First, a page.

A former South Carolina state treasurer and reality TV star says he has enough signatures to be on the ballot in November’s U.S. Senate race.
Thomas Ravenel said he submitted more than 16,000 signatures to the State Election Commission Monday. He needed 10,000 to become eligible for the race, which already features incumbent U.S. Sen. Lindsey Graham as the Republican and challengers State Sen. Brad Hutto as the Democrat and Victor Kocher as the Libertarian.
“When it comes to their voice, South Carolina voters will no longer have a false choice between the warfare state and the welfare state,” Ravenel said in prepared remarks shortly after submitting the signatures.
Ravenel was a Republican when he was first elected as State Treasurer in 2006. But he was forced to resign the position his first year into the job after an indictment on cocaine distribution charges. He ended up pleading guilty to a lesser conspiracy charge and spent ten months in prison. He frequently popped in and out of local politics, once pledging to renounce his U.S. citizenship out of frustration that federal laws do not allow a convicted felon to own firearms (he never followed through on that threat). He also had his license suspended six months after his arrest in New York last year on a driving while intoxicated charge.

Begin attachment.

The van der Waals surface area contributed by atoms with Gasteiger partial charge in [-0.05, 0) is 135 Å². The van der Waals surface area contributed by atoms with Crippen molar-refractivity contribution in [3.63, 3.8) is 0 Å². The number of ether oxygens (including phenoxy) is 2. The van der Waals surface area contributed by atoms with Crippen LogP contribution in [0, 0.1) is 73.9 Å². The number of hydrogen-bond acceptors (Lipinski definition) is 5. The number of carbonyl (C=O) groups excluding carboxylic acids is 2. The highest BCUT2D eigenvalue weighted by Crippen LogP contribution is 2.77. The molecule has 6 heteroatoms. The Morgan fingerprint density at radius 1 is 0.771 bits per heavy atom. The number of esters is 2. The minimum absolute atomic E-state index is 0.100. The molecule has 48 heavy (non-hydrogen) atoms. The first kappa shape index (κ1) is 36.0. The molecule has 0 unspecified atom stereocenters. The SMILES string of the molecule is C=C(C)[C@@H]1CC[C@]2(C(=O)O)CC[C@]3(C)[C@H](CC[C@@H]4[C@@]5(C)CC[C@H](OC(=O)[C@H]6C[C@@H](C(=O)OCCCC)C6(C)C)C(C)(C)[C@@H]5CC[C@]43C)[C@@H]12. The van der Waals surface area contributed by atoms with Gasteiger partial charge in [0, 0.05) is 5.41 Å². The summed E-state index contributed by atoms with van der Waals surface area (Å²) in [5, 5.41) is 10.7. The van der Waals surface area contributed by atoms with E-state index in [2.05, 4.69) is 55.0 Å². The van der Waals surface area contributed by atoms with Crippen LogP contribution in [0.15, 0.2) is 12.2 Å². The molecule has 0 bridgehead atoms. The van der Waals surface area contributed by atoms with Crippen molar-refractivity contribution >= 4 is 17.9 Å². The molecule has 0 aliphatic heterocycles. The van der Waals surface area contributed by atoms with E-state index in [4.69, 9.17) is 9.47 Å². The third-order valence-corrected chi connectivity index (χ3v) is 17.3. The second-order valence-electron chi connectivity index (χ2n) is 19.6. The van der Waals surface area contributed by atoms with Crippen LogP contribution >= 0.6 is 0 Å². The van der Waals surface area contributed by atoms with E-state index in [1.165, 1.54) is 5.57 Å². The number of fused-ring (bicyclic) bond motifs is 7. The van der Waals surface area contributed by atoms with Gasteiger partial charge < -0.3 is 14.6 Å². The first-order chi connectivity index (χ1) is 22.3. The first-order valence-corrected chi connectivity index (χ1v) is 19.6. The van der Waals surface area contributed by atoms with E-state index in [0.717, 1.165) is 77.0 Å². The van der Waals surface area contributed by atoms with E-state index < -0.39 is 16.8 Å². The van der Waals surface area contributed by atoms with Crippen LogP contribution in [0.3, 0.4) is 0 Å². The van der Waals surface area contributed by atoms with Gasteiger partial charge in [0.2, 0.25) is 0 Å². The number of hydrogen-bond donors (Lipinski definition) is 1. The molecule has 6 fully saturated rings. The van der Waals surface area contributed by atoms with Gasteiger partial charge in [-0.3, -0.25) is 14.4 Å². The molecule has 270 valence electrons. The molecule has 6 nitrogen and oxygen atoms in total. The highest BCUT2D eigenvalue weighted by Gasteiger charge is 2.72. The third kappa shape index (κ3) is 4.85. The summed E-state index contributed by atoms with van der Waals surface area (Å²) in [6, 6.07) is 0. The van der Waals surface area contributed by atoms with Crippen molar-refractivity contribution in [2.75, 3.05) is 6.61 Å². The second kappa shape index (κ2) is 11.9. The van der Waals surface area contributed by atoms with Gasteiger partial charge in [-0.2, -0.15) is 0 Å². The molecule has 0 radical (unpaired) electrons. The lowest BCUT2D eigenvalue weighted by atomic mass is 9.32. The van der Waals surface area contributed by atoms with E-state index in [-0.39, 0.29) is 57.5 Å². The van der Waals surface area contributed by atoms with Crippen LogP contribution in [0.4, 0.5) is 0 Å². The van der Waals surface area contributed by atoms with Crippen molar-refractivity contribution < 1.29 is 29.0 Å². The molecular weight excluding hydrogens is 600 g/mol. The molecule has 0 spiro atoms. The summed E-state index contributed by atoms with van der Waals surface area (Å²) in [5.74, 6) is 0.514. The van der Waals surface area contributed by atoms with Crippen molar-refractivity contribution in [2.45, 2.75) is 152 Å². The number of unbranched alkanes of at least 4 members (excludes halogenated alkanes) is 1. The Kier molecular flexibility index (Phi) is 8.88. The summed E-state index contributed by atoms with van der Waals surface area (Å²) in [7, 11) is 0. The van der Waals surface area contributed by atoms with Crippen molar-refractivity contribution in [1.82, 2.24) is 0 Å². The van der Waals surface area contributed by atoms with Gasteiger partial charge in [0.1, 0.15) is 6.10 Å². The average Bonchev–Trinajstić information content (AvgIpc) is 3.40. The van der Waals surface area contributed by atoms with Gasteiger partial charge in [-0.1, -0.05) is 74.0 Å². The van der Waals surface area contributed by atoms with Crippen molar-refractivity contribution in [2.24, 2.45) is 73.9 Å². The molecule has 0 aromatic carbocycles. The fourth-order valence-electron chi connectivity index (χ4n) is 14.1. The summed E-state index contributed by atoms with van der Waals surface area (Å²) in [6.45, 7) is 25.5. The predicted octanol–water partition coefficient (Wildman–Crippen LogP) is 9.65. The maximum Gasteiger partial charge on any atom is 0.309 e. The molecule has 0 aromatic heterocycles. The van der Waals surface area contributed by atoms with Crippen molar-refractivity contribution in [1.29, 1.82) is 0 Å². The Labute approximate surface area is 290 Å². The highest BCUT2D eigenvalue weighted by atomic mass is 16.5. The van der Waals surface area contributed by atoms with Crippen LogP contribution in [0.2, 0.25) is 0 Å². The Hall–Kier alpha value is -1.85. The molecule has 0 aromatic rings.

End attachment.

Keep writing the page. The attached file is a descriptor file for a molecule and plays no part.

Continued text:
Republicans downplayed his entrance into the race Monday. “We doubt many voters will be interested in a convicted felon who renounced his American citizenship,” SCGOP press secretary Matt Orr said in an email. “Thomas Ravenel can’t even vote for himself. His so-called ‘campaign’ is an embarrassment and the people of South Carolina don’t appreciate it one bit.”
A convicted felon is able to run for office under federal law, even though South Carolina does not allow felons to run for statewide elected office. However, Ravenel is allowed to vote after completing his three years of probation, according to a state Department of Probation, Parole, and Pardon Services spokesman.